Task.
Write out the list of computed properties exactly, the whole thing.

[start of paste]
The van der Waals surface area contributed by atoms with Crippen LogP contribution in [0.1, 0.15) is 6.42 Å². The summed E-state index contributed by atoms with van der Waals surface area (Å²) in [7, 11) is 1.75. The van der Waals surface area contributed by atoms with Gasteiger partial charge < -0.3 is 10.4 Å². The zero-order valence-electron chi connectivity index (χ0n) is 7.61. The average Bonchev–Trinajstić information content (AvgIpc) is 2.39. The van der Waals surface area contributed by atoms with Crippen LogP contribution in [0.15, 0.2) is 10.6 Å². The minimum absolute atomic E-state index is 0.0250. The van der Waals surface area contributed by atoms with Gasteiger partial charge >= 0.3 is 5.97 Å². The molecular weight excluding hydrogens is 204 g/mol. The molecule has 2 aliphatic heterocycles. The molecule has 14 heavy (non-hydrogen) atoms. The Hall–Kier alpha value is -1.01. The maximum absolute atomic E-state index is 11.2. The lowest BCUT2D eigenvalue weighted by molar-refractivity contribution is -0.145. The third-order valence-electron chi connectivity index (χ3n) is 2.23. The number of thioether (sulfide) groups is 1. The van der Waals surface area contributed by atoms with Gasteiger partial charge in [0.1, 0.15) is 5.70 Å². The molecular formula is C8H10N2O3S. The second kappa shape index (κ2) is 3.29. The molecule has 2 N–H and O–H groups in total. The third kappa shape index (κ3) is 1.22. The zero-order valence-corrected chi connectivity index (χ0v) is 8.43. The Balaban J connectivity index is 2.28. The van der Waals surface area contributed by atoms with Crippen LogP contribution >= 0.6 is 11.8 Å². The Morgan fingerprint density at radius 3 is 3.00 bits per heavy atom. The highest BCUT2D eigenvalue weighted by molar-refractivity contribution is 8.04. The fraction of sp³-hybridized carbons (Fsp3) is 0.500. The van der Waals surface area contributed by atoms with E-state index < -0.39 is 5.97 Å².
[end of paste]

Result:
The van der Waals surface area contributed by atoms with Crippen LogP contribution in [0.1, 0.15) is 6.42 Å². The summed E-state index contributed by atoms with van der Waals surface area (Å²) in [7, 11) is 1.75. The van der Waals surface area contributed by atoms with Gasteiger partial charge < -0.3 is 10.4 Å². The zero-order valence-electron chi connectivity index (χ0n) is 7.61. The average Bonchev–Trinajstić information content (AvgIpc) is 2.39. The van der Waals surface area contributed by atoms with Crippen LogP contribution in [0.15, 0.2) is 10.6 Å². The minimum absolute atomic E-state index is 0.0250. The van der Waals surface area contributed by atoms with Gasteiger partial charge >= 0.3 is 5.97 Å². The molecular weight excluding hydrogens is 204 g/mol. The molecule has 2 aliphatic heterocycles. The molecule has 14 heavy (non-hydrogen) atoms. The Hall–Kier alpha value is -1.01. The maximum absolute atomic E-state index is 11.2. The lowest BCUT2D eigenvalue weighted by molar-refractivity contribution is -0.145. The third-order valence-electron chi connectivity index (χ3n) is 2.23. The number of thioether (sulfide) groups is 1. The van der Waals surface area contributed by atoms with Gasteiger partial charge in [0.1, 0.15) is 5.70 Å². The molecular formula is C8H10N2O3S. The second kappa shape index (κ2) is 3.29. The molecule has 2 N–H and O–H groups in total. The third kappa shape index (κ3) is 1.22. The zero-order valence-corrected chi connectivity index (χ0v) is 8.43. The Balaban J connectivity index is 2.28. The van der Waals surface area contributed by atoms with Crippen LogP contribution >= 0.6 is 11.8 Å². The Morgan fingerprint density at radius 3 is 3.00 bits per heavy atom. The highest BCUT2D eigenvalue weighted by molar-refractivity contribution is 8.04. The fraction of sp³-hybridized carbons (Fsp3) is 0.500. The van der Waals surface area contributed by atoms with E-state index < -0.39 is 5.97 Å².